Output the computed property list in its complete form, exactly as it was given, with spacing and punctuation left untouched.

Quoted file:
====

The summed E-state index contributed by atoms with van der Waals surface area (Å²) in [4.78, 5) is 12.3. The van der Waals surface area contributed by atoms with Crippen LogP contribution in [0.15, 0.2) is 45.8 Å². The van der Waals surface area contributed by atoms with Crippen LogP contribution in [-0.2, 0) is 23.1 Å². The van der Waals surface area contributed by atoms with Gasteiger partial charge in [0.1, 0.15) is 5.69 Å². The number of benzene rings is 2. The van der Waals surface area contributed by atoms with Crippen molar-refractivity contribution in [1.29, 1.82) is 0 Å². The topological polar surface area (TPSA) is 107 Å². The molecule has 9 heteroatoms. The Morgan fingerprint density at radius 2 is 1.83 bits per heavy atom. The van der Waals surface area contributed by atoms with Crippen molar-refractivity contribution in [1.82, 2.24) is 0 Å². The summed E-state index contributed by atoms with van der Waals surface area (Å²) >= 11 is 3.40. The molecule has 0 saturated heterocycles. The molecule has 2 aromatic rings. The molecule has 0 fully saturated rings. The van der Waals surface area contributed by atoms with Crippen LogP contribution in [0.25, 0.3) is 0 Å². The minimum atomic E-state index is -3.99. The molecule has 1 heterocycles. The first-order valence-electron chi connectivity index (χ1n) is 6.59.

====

The summed E-state index contributed by atoms with van der Waals surface area (Å²) in [4.78, 5) is 12.3. The van der Waals surface area contributed by atoms with Crippen LogP contribution in [0.15, 0.2) is 45.8 Å². The van der Waals surface area contributed by atoms with Crippen LogP contribution in [-0.2, 0) is 23.1 Å². The van der Waals surface area contributed by atoms with Gasteiger partial charge in [0.1, 0.15) is 5.69 Å². The number of benzene rings is 2. The van der Waals surface area contributed by atoms with Crippen molar-refractivity contribution in [1.29, 1.82) is 0 Å². The topological polar surface area (TPSA) is 107 Å². The molecule has 9 heteroatoms. The Morgan fingerprint density at radius 2 is 1.83 bits per heavy atom. The van der Waals surface area contributed by atoms with Crippen molar-refractivity contribution in [1.82, 2.24) is 0 Å². The summed E-state index contributed by atoms with van der Waals surface area (Å²) >= 11 is 3.40. The molecule has 0 saturated heterocycles. The molecule has 2 aromatic rings. The molecule has 0 fully saturated rings. The van der Waals surface area contributed by atoms with Crippen LogP contribution in [0.25, 0.3) is 0 Å². The minimum atomic E-state index is -3.99. The molecule has 1 heterocycles. The first-order valence-electron chi connectivity index (χ1n) is 6.59.